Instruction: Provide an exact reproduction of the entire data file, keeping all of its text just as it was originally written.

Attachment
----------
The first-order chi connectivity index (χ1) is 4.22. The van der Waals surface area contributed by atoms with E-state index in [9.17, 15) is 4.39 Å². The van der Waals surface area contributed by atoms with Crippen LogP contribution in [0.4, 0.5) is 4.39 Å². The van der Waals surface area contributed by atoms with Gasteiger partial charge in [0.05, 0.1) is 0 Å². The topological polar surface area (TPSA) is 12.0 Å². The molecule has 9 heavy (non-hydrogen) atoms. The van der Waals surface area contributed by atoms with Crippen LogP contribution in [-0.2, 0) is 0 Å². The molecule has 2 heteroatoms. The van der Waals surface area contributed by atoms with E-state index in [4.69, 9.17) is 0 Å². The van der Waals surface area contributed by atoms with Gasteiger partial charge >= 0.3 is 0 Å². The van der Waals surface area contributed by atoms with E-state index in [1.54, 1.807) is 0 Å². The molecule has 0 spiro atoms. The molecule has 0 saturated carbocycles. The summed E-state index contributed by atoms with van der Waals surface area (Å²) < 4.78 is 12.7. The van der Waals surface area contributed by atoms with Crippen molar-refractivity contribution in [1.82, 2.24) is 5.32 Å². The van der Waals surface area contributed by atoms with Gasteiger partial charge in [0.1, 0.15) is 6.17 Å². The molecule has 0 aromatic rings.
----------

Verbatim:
The first-order chi connectivity index (χ1) is 4.22. The van der Waals surface area contributed by atoms with E-state index in [9.17, 15) is 4.39 Å². The van der Waals surface area contributed by atoms with Crippen LogP contribution in [0.4, 0.5) is 4.39 Å². The van der Waals surface area contributed by atoms with Gasteiger partial charge in [0.05, 0.1) is 0 Å². The topological polar surface area (TPSA) is 12.0 Å². The molecule has 9 heavy (non-hydrogen) atoms. The van der Waals surface area contributed by atoms with Crippen LogP contribution in [-0.2, 0) is 0 Å². The molecule has 2 heteroatoms. The van der Waals surface area contributed by atoms with E-state index in [4.69, 9.17) is 0 Å². The van der Waals surface area contributed by atoms with Gasteiger partial charge >= 0.3 is 0 Å². The van der Waals surface area contributed by atoms with E-state index in [1.54, 1.807) is 0 Å². The molecule has 0 spiro atoms. The molecule has 0 saturated carbocycles. The summed E-state index contributed by atoms with van der Waals surface area (Å²) < 4.78 is 12.7. The van der Waals surface area contributed by atoms with Crippen molar-refractivity contribution in [1.82, 2.24) is 5.32 Å². The van der Waals surface area contributed by atoms with Gasteiger partial charge in [0.1, 0.15) is 6.17 Å². The molecule has 0 aromatic rings.